Tag Archives: Linda Fry

The Poet in “The Painter’s Garden”

July 3, 2017

I visited Jim McVicker a second time in the Eureka-Arcata area back in the mid-1990s, when I flew up there to spend some time with him and Terry Oats at their home, after which we drove together down to San Francisco, where Jim had an exhibition for which I wrote the catalogue copy.

While I was visiting, Jim began working on a painting of their garden, and I suggested that it might work better if he had a figure kneeling at work in the midst of the flowers. I walked along the garden path, crouching at various points, until Jim said, “Stop there.” It was a warm day, but I had a hat on, and the fragrant poise of his garden’s flowers helped me hold a pose long enough for him to render a symbolic votive centered in an enduring cycle of renewal.

I would like to note that Terry is also an exceptionally fine painter herself, and I would consider myself fortunate if someday she were to have the chance to include or feature me in one of her paintings, or if I were to be the subject of a portrait. Let’s put it this way: it’s on my bucket list. In the meantime, my office at school has a large painting of me that was done by Linda several years ago and exhibited at the Department of Art’s galleries in a portrait show. We still haven’t located a truck big enough to haul it back home, so when students walk in my office, they are often initially puzzled by my “office mate.” “Is that you?” “He’s the poet,” I tell them. “I’m the academic. There’s a difference, and I prefer it that way. I hope you’re here to discuss Literature.”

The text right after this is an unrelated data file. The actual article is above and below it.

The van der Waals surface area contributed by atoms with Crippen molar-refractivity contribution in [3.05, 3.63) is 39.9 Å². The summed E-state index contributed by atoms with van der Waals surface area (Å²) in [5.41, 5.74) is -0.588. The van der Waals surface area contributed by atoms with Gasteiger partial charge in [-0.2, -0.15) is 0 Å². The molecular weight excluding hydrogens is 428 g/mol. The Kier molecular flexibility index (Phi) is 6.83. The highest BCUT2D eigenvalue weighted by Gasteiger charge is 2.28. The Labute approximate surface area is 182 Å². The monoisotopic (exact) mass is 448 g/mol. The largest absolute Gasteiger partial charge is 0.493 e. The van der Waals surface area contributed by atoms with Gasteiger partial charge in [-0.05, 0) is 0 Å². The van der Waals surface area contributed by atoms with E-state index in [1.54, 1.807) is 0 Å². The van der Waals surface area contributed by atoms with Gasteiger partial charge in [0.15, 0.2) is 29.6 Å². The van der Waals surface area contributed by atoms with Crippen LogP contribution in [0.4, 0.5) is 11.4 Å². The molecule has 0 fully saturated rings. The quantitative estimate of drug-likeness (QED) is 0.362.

Painter's Garden - DETAIL - WM

(Detail from “The Painter’s Garden,” by Jim McVicker. July, 1996.)

Stucco Shadow Puppets

Sunday, April 23, 2017

Shadow Puppet

Mise-en-scene: Bill Mohr
Photograph by Linda Fry

Copyright by Bill Mohr and Linda Fry 2017

Laurel Ann Bogen — “Wings That Which Takes Flight”

When Charles Harper Webb was putting together his first anthology of Stand Up poets, one of his leading choices as a representative figure was Laurel Ann Bogen, whose performances of her poetry over the past forty years have made her a legend in Los Angeles poetry. Along with Linda Albertano and Suzanne Lummis, she has also recited her poems as part of the poetry performance ensemble, Nearly Fatal Women. Her new collection of poetry is a retrospective of her work, “PSYCHOSIS IN THE PRODUCE DEPARTMENT,” which will be officially published by Red Hen Press in April, 2016.

I have obtained her permission, as well as the consent of producer and director Doug Knott, to post a film adaptation of one of her poems, “Wings That Which Takes Flight.” Bogen’s voice is heard in the film, though she does not appear in it.

An Afternoon of the Epigrammatic

Saturday, June 15, 2013


Linda and I got to the Poetic Research Bureau after the first two readers, Aaron Kunin and Vanessa Place, had taken their turns, in part because the transition ramp from the 710 north (from Long Beach) to the 5 Freeway (to downtown LA) was completely shut down for some kind of construction. Fortunately, we were able to loop around on the 60 to get to the 101 and then work our way into Chinatown. Even more fortunately, Guy Bennett happened to be standing on the sidewalk across from the walkway that houses the PRB. After finding a parking lot about two blocks away that let us park the whole afternoon for four dollars, we spotted Aaron Kunin walking just ahead of us and he led us right to the door.